In the Joanne field, biosteering assisted horizontal drilling through thin (10-15ft) turbidite sands. The reservoir required detailed biostratigraphic framework that was generated using both in situ and derived/reworked assemblages and associations (microfacies). The result was the identification of about 10 discrete and correlative lithostratigraphic subunits. Using this framework, challenges such as local dip variations, sub-seismic faults and the thinness of the sand were better managed. It is noteworthy that lack of knowledge of the 3rd sub-seismic fault in Figure 3 would have resulted in the well bore completely missing the reservoir.
The aim of the study was to identify foraminifera groups and species that are peculiar to individual reservoir-enveloping shales. The result was that the shale above reservoir 1 was characterized by some arenaceous forms and echinoid remains. The second shale interval was characterized by the consistent occurrence of Spiroplectammina wrightii, Eggerelloides scabra, Heterolepa pseudoungeriana, and Lenticulina inornata. They provided a framework for correlating Maximum Flooding Surfaces and showed that reservoir-scale application of biostratigraphy in the Niger Delta can be pursued.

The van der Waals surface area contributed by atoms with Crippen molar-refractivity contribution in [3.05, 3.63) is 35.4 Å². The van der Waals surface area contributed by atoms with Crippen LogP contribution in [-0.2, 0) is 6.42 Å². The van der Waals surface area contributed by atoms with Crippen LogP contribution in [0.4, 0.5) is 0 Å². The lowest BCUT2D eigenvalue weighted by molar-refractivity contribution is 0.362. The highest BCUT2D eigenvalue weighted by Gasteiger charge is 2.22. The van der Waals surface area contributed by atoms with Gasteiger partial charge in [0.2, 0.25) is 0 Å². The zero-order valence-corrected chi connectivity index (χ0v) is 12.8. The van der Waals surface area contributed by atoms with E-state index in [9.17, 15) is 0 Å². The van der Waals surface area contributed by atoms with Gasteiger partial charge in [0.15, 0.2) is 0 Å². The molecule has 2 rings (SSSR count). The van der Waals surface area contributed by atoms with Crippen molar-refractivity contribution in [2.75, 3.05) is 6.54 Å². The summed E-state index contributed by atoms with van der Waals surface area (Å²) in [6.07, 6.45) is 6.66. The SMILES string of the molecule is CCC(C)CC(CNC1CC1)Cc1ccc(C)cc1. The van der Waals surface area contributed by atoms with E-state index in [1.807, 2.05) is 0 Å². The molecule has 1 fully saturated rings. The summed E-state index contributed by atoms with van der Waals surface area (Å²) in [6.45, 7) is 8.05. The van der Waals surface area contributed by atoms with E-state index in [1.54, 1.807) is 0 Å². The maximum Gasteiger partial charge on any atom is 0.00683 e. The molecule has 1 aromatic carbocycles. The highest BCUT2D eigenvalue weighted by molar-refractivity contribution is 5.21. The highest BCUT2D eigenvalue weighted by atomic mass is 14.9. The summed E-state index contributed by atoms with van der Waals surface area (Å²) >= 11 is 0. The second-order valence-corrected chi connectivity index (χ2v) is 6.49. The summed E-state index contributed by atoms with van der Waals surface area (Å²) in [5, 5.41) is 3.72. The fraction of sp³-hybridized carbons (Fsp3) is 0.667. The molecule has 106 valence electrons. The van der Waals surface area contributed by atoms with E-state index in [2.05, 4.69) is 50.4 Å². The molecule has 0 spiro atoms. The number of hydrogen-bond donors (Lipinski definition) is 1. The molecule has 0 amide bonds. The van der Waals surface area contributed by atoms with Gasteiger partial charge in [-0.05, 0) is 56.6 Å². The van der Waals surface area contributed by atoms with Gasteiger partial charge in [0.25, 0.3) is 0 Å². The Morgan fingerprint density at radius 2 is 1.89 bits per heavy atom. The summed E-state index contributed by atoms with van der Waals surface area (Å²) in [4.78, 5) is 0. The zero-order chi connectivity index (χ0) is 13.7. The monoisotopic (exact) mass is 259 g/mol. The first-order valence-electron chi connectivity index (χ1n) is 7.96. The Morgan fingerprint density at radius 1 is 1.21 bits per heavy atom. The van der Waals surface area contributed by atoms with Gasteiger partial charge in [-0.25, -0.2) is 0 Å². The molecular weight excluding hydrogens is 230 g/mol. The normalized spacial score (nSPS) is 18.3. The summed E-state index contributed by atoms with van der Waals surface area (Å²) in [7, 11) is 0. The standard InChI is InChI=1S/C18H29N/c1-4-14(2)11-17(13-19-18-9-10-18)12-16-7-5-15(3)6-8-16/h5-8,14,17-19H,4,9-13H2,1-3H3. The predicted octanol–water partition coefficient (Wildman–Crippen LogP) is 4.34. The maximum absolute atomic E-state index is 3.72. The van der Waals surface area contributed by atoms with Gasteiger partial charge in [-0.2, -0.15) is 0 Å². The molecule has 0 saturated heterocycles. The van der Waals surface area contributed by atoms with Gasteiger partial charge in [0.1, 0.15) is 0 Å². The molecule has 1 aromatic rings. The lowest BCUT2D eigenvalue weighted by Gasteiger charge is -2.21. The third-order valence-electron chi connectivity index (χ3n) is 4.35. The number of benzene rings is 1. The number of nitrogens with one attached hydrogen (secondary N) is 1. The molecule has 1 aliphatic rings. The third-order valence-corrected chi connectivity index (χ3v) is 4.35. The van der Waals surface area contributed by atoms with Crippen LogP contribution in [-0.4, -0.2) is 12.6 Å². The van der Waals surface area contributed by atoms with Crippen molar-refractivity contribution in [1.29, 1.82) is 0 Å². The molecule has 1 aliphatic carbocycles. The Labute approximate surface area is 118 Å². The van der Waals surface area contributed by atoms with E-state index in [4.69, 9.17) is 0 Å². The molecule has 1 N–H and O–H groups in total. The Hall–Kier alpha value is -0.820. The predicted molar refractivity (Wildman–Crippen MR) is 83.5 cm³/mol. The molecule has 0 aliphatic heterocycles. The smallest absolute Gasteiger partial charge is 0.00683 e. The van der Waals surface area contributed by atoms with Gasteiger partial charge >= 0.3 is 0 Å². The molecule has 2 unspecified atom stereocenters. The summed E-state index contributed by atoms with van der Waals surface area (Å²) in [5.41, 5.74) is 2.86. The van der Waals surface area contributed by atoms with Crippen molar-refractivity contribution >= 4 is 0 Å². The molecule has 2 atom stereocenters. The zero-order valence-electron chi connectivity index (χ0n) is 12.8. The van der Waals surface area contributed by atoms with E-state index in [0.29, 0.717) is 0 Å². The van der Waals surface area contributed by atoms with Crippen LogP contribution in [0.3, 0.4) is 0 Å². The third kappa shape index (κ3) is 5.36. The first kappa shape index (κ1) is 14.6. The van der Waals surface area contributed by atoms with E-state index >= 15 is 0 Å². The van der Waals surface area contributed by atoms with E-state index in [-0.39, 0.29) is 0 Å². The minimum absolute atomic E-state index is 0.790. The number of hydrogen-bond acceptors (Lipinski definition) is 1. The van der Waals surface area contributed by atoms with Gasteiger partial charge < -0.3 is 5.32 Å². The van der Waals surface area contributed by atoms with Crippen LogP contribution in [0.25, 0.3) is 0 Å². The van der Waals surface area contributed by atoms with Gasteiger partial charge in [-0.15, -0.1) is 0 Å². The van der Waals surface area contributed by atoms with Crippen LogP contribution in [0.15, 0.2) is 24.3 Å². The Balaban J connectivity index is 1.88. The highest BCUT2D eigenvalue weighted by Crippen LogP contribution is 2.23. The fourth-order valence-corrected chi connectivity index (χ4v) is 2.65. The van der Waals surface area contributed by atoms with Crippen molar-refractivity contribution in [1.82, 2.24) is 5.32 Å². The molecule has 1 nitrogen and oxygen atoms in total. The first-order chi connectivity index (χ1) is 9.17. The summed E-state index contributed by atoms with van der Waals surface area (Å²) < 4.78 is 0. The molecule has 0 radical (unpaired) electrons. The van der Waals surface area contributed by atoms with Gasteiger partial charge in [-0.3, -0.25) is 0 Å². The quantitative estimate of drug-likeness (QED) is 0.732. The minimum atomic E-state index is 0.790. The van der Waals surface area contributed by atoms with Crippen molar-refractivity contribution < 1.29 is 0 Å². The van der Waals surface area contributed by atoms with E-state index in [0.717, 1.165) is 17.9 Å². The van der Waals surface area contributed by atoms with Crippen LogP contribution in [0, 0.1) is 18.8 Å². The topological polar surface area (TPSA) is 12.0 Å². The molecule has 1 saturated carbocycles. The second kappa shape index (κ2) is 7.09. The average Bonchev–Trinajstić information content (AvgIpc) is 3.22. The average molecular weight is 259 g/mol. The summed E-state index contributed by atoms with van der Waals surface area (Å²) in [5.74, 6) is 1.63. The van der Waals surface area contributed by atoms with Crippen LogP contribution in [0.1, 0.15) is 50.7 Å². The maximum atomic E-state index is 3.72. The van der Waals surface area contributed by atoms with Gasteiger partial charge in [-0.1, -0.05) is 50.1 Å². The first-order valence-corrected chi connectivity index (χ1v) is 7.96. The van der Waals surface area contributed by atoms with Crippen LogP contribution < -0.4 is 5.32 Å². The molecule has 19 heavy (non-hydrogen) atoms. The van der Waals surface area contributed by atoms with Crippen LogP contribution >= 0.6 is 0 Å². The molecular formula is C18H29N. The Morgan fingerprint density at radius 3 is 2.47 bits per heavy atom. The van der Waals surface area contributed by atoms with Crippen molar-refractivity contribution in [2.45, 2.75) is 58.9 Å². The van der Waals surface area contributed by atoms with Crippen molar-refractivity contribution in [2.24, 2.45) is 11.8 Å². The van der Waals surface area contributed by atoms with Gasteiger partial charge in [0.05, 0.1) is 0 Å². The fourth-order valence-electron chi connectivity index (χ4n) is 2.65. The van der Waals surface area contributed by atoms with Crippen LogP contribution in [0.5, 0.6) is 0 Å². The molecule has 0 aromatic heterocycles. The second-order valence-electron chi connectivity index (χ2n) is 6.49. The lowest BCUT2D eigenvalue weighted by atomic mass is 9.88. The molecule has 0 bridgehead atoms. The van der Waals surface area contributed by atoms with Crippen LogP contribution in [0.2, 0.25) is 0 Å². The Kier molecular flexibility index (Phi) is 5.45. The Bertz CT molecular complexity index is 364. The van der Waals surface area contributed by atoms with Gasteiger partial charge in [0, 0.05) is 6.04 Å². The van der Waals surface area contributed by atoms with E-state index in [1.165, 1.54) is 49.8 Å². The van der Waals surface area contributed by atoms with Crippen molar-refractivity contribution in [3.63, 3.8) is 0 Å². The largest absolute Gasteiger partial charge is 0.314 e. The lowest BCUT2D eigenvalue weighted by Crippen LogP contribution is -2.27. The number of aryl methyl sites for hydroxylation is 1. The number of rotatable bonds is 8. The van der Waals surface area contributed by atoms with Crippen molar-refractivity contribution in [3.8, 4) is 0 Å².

The species identified in the study can serve as proxies where there is a paucity of paleoenvironmental data. For the species above, a coastal deltaic to middle neritic paleodepth was suggested and an open-shelf depositional environment, with a potential for associated proximal turbidites.
The type of drilling bit, mud composition, and storage condition has been shown to affect sample recovery. At the Shell Petroleum Development Company, it was observed that 2 wells drilled in 1991 and 1992 were analyzed in 2003 and found to be nearly barren of nannofossils. However, when a new well was drilled late 2003 in the same field, cuttings through the same formation and analyzed as “hotshot” were found to be very rich in nannofossils. Technically, a major challenge will be the development of associated competencies and the grooming of more applied biostratigraphers who are knowledgeable in other geoscience disciplines to serve as “glues” for putting all these techniques together.
There are enormous opportunities for growing the science of biostratigraphy and adding value to the exploration and production value chain. Geoscientists need to take hold of these opportunities.
Armentrout, J.M. 2000, http://www.aapg.org/slide_bank/armentrout_john/index.shtml.
Payne, S.N.J., D.F. Ewen, and M.J. Bowman, 1999, The role and value of ‘high-impact biostratigraphy’ in reservoir appraisal and development, in R.W. Jones and M.D. Simmons, eds., Biostratigraphy in production and development geology: Geological Society Special Publication 152, p.5-22.
Valenti, Rull, 2002, High-impact palynology in petroleum geology: Applications from Venezuela (northern South America): AAPG Bulletin, v. 86, p. 279-300.